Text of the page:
For many moms, planning for your baby’s arrival can even start before you find out you’re pregnant. Not surprisingly, delivery brings great excitement, along with questions and concerns for both mom and baby’s health and safety. The CDC estimates about 3 of 4 women have a vaginal delivery with minimal complications– but in the U.S. 33% of moms are delivering via cesarean.
Cesarean births have increased by nearly 60% since 1996. For moms with complications like placenta previa or fetal distress, a cesarean can save the life of mom and baby– which is amazing! But the CDC estimates as many as 30% of cesarean births are unnecessary or elective– with many doctors and women alike siting the cesarean delivery felt ‘safer’ or ‘easier’. But this is not the case.
A typical, vaginal delivery does come with some risks too, like tearing or minor lacerations, and of course pain–not to mention it can happen anywhere, anytime! It isn’t hard to see why an elective cesarean might seem like a good option– but many complications are increased with cesareans in comparison to natural deliveries, these include:
- maternal organ damage
- excessive blood loss
- blood clots
- long-term pain
- extended recovery time
- a doubled mortality rate for baby versus vaginal deliveries that proceed naturally
PLUS.. Due to the nature of a cesarean, it also takes longer for women to return to an active routine, making postnatal health and fitness more difficult!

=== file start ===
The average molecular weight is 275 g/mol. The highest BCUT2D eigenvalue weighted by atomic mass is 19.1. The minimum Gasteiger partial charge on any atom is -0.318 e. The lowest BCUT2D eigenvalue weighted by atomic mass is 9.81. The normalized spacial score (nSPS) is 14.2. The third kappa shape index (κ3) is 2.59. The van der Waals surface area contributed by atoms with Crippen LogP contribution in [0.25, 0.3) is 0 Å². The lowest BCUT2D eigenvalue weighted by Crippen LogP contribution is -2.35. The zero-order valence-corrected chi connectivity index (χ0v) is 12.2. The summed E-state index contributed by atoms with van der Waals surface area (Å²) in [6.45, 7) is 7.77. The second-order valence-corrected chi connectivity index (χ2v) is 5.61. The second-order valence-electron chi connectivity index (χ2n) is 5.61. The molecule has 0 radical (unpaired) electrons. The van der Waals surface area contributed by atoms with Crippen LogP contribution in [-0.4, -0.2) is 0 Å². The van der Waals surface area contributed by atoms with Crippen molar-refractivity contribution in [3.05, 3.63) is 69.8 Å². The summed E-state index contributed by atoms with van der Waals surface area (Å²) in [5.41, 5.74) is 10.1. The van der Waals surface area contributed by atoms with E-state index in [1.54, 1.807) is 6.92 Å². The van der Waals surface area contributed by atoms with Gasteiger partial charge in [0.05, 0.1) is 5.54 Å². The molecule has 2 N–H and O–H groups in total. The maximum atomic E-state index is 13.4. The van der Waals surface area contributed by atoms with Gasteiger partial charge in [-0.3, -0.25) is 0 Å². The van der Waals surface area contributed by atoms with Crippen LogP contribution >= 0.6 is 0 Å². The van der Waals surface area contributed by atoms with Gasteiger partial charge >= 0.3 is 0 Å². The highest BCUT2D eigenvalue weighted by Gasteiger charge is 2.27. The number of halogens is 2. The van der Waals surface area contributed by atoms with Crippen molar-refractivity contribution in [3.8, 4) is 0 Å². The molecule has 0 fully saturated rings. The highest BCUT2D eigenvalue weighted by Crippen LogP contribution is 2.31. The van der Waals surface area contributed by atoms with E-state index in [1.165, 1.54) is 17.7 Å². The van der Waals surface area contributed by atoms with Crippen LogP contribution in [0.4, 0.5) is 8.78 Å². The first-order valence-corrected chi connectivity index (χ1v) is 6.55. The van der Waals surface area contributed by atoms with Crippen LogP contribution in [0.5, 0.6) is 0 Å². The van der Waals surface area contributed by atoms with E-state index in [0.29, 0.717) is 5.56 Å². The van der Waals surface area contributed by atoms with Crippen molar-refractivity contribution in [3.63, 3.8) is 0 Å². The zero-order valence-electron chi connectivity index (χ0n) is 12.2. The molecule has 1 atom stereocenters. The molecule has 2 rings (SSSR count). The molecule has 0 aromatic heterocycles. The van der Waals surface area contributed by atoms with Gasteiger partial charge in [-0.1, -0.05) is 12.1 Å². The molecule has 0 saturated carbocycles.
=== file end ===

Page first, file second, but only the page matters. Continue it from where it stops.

What The Birth Canal Is Built For & What Moms (& Docs) Are Doing
Scientists are now studying the stage of birth, as baby is progressing through the birth canal. Newer studies are proving the presence of good bacteria– bacteria that colonizes baby’s tummy and strengthens their system for the outside world in a natural delivery. The Journal of Pediatrics published a doctorate paper researching the high concentration of bacteria in the vaginal canal, and found that it may help reduce complications for baby such as:
- milk intolerances
- immune complications
- food allergies
- celiac disease
These studies have so astoundingly proven the benefits to baby that some doctors and moms are practicing a post cesarean colonization– yes– innoculating babies with bacteria from the vaginal canal, or by rubbing vaginal fluid on the breasts while in the early stages of nursing, to introduce these necessary bacteria to baby. So if you do require a cesarean, there are still ways to help your baby reap the benefits of what your body naturally provides.
While these methods might surprise you, the last decade has shown a three-fold in the prevalence of many of the related health issues in North America, and we want to make sure that every mom has access to information about postnatal and neonatal health.
We hope that you can choose the safest delivery method for you, and encourage you to talk to your doctor about any of your concerns regarding delivery and recovery.